Install the package

Assuming your system meets the requirements outlined in the Introduction, the next step is to unpack the database files and make the database. In your $HOME directory unpack the tar ball using the following command:

	tar -xvzf baghdad_atlas.tgz

All associated subfolders and files will unpack into the master directory BaghdadAtlas. The source codes necessary to generate the SQL database will be located in their own directory: $HOME/BaghdadAtlas/src. The source data csv files are located in $HOME/BaghdadAtlas/CSV_DATA. See here for brief details concerning the organization of the BaghdadAtlas directory tree structure.

A Makefile is provided to build the SQL database and help with the installation process. The Makefile will automatically detect the OS (Linux of Mac OS X only; Windows-based environments/emulators are not currently supported) and Python version running on the host machine and define the make variables accordingly. This will hopefully negate the necessity for any manual edits to the top-level Makefile. To compile and install the required software, invoke the command-line operations outlined below:

	cd ~/BaghdadAtlas/src   # assuming tar ball was unpacked in the home directory 
	make                    # build the C extension-functions library
	make run                # build the SQLite database
	make install            # install library and database into specified locations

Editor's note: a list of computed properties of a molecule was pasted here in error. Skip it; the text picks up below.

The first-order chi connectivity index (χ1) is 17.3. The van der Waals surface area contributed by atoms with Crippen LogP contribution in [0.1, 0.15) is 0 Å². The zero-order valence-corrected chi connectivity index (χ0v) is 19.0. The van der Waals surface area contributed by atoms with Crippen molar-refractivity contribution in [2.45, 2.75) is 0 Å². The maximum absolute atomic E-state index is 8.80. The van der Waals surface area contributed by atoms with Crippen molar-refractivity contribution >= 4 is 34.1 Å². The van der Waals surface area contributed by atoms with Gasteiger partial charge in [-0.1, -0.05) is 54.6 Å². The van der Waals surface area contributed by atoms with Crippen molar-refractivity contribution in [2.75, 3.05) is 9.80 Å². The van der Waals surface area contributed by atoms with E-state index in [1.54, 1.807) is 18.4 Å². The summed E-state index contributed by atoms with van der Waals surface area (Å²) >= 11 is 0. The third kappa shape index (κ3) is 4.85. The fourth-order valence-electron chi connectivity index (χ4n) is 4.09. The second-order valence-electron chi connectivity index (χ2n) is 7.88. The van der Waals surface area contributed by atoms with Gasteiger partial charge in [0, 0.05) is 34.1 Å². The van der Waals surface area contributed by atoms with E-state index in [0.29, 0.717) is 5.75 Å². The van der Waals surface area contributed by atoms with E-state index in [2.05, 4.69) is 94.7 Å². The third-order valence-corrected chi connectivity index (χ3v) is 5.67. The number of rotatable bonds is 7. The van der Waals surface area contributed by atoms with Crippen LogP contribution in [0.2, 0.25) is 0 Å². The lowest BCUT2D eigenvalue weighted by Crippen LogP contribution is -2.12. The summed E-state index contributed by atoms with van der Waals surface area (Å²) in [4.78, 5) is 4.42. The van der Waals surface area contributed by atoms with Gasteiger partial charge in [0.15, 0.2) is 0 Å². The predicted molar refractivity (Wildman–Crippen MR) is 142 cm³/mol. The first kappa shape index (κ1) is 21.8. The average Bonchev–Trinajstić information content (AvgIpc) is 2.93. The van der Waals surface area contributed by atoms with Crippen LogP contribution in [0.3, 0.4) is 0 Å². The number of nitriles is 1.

The first command compiles the extension-functions.c code into a dynamic shared-object library providing enhanced mathematical functionality (trigonometric functions, square root, power, logarithmic methods etc.) not readily available with standard SQLite3 engines. The next make run command is issued to run the appropriate Python scripts to define the OS-dependent library in the SQL scripts provided in ~/BaghdadAtlas/sql_codes, and create the Python-version-dependent SQL database. This stage may take a few minutes to compile the data depending on your OS. Finally, the make install instruction installs:

  1. The new C library (Linux: libsqlitefunctions.so, Mac OS X: libsqlitefunctions.dylib) into the ~/BaghdadAtlas/UDF/sqlite-amalgamation directory. This is the specified location for extension functions to be loaded into SQL scripts. Make sure the path and library are correctly defined for your OS in all SQL scripts inside the ~/BaghdadAtlas/sql_codes folder that use the load_extension() method.
  2. The SQL database (Python 2: atlas_baghdad_py2.db, Python 3: atlas_baghdad_py3.db) into the ~/BaghdadAtlas/notebook_analysis and ~/BaghdadAtlas/sql_codes directories. The IPython Notebook and SQL scripts are ran from within these locations.

For MAC OS X users, additional flags may need to be defined during the make process. If the compilation fails, and SQLite3 was installed through MacPorts, define (i.e. enable/uncomment):

	MACPORTS = /opt/local
	LDFLAGS = -L$(MACPORTS)/lib -lsqlite3

Or, if SQLite was installed using Fink, define:

	FINK = /sw
	CPPFLAGS = -I$(FINK)/include
	LDFLAGS = -L$(FINK)/lib -lsqlite3

Now try to recompile using the following rule to make the target:


Clean-up operations can be performed to remove C, Python, and SQLite artifacts in addition to objects created with the Jupyter Notebook. For more information execute the command make help:

       Compile shared-object library to enhance SQLite functionality.
       Run script on local machine to create SQLite ATLAS.
       Install shared-object library to location:
       Install SQLite database to the following two locations:
       Remove C artifacts.
       Remove Python artifacts.
       Remove SQLite artifacts.
       Remove artifacts and objects created with Jupyter Notebook.
       Remove all C, Python, SQLite artifacts and Jupyter Notebook objects.


After unpacking and installation, your filesystem should have the following structure: